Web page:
Spending a lot of time in front of a screen whether for work or entertainment may lead to tired eyes. While using a computer does not cause permanent eye damage, it is a demanding visual task which may cause discomfort to your eyes after long periods of time (1). In addition, you tend to blink less while focused on a screen. This may lead to your eyes drying out.
Other activities that may be hard on your eyes include reading, driving long distances, and detailed work like sewing (2). You may also tire your eyes out from straining to see when the lighting in the environment is bad, or being under very bright or harsh lights. You may also tire out your eyes by not wearing, or wearing incorrectly graded glasses or contact lenses (3).
Tired eyes can lead to eyestrain. The symptoms of eyestrain include sore, burning, or itching eyes, blurred or double vision, watery or dry eyes, and headaches. You may also have an increased sensitivity to light, find concentrating difficult, and have trouble keeping your eyes open (4).
Tips to avoid tired eyes
Here are some ways to avoid eyestrain:
You may spend hours looking at a screen, or focused on detailed work that is taxing on the eyes. Give your eyes a break by looking away every now and then (4).
To avoid eye strain from looking at a digital screen, it is helpful to remember the 20-20-20 rule. This means that every 20 minutes, you can take a 20-second long break to look at something 20 feet away from you (2).
Use eye drops
Lubricating eye drops are available over the counter and can help relieve dry, tired eyes. However, avoid using eye drops that are designed to treat eye redness, as these may make dry eye symptoms worse (4).
Adjust the lighting
If you are reading or doing detailed work, it helps to keep the light shining from behind you so it falls directly on what you are looking at. On the other hand, when you're watching television, you may want to keep the rest of the lights in the room low (3, 4).
When looking directly at a screen, it may also help to reduce the glare. Bright lighting can strain the eyes. You may also put an anti-glare filter over your device's screen (4).
Supplementation for healthy eyes
Certain nutrients may also help support better eye health. While these nutrients are best taken in through a healthy, balanced diet, we aren’t always able to get all the vitamins and minerals we need from what we eat. In these situations, it may help to take supplementation. Among the supplements that may support eye health are:
There is a large amount of this trace element present in eye tissue. Deficiencies in zinc have been connected to chronic eye conditions (5).
Astaxanthin supports eye health by countering some of the factors that may lead to ocular problems. These include oxidative stress and other kinds of inflammation (6).
DHA, an omega-3 fatty acid, can be found concentrated in the retina of the eye (7). DHA supports nerve conduction which is required for eye health (8).
Omega-3 fatty acids can usually be found in fish oil. However, if your dietary requirements prohibit the consumption of fish oil, Vitable’s Veg Omega is a vegan alternative, containing omega-3 fatty acids sourced from algae oil.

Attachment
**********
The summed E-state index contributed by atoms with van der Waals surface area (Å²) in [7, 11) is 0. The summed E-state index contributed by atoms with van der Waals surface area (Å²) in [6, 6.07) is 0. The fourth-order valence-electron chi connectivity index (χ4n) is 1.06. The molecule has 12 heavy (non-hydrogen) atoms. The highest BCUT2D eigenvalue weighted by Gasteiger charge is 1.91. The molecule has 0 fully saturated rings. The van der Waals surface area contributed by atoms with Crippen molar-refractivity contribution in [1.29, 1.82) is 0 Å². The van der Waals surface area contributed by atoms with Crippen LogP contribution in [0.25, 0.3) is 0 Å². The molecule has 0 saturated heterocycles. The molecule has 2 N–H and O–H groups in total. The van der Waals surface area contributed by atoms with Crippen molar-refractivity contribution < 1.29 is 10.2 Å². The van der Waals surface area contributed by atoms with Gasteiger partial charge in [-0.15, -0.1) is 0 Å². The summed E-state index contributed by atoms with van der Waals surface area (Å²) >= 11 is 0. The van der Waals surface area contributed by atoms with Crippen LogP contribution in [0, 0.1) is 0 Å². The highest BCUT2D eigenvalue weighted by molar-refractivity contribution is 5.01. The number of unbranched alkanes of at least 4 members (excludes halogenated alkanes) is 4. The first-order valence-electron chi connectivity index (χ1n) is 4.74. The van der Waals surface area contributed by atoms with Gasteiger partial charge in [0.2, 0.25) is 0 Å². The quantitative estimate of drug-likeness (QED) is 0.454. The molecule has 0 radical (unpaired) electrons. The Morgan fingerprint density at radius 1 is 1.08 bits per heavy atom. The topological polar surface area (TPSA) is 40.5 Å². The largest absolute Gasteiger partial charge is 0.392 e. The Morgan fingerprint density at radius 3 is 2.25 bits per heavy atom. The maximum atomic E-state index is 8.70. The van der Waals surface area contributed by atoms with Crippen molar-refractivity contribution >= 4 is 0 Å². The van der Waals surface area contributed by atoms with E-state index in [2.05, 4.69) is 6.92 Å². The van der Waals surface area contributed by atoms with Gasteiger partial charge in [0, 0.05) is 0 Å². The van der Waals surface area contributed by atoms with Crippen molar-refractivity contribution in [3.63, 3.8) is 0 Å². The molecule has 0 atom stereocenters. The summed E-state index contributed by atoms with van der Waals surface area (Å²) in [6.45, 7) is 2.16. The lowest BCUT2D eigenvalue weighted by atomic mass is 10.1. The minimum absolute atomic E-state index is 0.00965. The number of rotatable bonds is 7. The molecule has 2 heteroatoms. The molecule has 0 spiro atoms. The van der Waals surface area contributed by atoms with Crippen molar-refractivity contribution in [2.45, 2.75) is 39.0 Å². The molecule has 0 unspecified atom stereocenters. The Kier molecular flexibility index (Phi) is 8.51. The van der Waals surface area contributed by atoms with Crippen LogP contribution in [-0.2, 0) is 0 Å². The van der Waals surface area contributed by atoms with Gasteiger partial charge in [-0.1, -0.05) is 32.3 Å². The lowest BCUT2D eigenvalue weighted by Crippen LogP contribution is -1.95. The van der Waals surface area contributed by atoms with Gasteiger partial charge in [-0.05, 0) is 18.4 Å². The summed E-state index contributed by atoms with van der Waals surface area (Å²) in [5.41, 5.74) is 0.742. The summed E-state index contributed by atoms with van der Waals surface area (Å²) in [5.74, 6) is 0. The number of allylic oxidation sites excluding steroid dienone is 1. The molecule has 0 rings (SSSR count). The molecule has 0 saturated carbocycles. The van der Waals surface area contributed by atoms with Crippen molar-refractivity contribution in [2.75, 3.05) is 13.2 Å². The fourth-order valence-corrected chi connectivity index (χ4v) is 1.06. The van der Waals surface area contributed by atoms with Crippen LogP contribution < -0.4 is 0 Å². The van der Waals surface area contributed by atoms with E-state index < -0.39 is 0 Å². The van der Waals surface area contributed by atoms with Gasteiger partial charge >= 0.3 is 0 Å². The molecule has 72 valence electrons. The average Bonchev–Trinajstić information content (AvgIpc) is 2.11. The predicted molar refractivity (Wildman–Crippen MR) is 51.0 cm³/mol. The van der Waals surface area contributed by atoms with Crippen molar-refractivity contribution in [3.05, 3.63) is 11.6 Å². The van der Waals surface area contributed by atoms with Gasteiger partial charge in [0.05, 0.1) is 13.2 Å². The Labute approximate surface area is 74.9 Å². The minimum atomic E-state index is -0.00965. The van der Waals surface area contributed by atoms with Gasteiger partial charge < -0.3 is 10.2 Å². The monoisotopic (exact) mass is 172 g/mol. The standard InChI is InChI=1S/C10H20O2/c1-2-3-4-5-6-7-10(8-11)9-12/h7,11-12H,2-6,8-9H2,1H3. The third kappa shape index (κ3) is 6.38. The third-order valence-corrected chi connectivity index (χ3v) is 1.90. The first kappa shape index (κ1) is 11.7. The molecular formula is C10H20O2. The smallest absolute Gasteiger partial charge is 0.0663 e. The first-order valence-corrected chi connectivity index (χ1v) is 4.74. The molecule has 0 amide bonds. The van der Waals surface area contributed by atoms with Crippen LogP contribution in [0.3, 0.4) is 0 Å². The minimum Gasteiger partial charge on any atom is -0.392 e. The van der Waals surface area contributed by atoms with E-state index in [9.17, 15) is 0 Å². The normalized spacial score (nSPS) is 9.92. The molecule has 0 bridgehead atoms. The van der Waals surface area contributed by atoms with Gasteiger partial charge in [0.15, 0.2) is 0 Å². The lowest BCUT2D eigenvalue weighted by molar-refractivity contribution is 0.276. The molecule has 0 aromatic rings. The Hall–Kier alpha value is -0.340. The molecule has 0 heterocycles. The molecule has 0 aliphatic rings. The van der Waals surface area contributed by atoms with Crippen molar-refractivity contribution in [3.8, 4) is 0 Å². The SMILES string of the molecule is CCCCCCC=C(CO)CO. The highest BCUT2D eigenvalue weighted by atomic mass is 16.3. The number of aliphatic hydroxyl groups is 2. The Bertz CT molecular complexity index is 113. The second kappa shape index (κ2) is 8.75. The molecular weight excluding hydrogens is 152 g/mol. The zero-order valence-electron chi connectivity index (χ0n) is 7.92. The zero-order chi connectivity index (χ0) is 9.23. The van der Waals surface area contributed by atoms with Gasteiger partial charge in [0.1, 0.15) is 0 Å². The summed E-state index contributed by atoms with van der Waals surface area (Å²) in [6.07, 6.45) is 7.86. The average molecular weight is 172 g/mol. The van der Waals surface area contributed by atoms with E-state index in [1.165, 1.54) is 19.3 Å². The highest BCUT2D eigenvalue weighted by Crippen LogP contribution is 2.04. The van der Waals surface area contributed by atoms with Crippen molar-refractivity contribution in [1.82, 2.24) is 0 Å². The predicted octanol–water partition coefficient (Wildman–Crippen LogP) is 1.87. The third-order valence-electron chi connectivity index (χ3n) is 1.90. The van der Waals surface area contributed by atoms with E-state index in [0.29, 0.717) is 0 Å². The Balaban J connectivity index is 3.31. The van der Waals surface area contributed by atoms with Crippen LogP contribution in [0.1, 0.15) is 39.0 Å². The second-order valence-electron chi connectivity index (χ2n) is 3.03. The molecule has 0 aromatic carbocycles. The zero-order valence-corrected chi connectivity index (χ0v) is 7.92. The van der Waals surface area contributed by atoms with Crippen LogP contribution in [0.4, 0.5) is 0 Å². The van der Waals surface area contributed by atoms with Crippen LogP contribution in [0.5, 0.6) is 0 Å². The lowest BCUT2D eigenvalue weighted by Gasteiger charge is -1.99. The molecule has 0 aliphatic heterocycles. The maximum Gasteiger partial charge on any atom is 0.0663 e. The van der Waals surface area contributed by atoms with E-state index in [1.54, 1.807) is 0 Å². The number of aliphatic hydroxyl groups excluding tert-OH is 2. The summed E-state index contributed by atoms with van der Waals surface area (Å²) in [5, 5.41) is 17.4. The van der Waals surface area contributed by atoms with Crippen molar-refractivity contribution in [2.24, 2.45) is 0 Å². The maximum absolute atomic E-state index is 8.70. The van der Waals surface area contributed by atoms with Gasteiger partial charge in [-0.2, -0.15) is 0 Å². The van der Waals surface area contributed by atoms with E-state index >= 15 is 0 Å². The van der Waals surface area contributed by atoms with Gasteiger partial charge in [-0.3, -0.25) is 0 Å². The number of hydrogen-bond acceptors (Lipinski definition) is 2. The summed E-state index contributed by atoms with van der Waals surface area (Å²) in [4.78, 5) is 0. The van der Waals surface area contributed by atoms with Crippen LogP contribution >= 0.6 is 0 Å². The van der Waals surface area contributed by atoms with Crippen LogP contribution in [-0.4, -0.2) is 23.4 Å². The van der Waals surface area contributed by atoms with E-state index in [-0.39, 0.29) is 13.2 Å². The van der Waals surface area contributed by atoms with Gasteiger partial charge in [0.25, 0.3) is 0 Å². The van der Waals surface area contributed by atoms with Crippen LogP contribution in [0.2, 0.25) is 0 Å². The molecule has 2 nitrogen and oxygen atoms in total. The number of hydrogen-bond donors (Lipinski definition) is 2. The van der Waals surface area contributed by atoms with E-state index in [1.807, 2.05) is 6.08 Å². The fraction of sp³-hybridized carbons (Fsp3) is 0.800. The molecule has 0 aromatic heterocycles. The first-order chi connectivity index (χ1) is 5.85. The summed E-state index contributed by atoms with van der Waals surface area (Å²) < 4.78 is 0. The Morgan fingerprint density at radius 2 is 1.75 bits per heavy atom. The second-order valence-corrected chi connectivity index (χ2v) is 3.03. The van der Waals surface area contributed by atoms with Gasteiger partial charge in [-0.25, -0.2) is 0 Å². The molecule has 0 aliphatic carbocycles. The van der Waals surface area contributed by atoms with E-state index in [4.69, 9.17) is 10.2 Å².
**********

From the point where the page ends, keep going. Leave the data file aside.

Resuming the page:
While our eyes regularly come under strain because of work, or other everyday activities, practising good eye habits and taking in the proper nutrition helps you steer clear from visual fatigue and keep your eyes healthy.
Vitable Australia provides you with daily vitamins specifically chosen for your health needs. Get your personalised vitamins through our vitamin subscription service in Australia, and have them delivered to your doorstep through our vitamin delivery service.
Find out more about other supplements that can support eye health:
*Always read the label. Follow the directions for use. If symptoms persist, talk to your health professional. Vitamin and/or mineral supplements should not replace a balanced diet.
- Better Health Channel. "Eyes - common problems". Better Health Channel. Last reviewed April 2015 on https://www.betterhealth.vic.gov.au/health/conditionsandtreatments/eyes-common-problems. Accessed January 22, 2022.
- Cleveland Clinic. "Eye Strain". Cleveland Clinic. Last reviewed June 2019 on https://my.clevelandclinic.org/health/diseases/21059-eye-strain. Accessed January 22, 2022.
- HealthDirect. "Eye strain". Health Direct. Last reviewed April 2020 on https://www.healthdirect.gov.au/eye-strain. Accessed January 22, 2022.
- Mayo Clinic Staff. "Eyestrain". Mayo Clinic. Published August 2020 on https://www.mayoclinic.org/diseases-conditions/eyestrain/diagnosis-treatment/drc-20372403. Accessed January 22, 2022
- Grahn, B., et. al., "Zinc and the eye". J Am Coll Nutr. Published April 2001 on https://pubmed.ncbi.nlm.nih.gov/11349933/. Accessed January 22, 2022.
- Vitable. “Astaxanthin”. Vitable. Published n.d. on https://research.vitable.com.au/astaxanthin. Accessed January 22, 2022.
- Vitable. “Veg Omega”. Vitable. Published n.d. on https://www.vitable.com.au/products/veg-omega. Accessed January 22, 2022.
- Harvard Health Publishing. " Omega-3 for your eyes". Harvard Medical School. Published August 2012 onhttps://www.health.harvard.edu/heart-health/omega-3-for-your-eyes. Accessed January 22, 2022.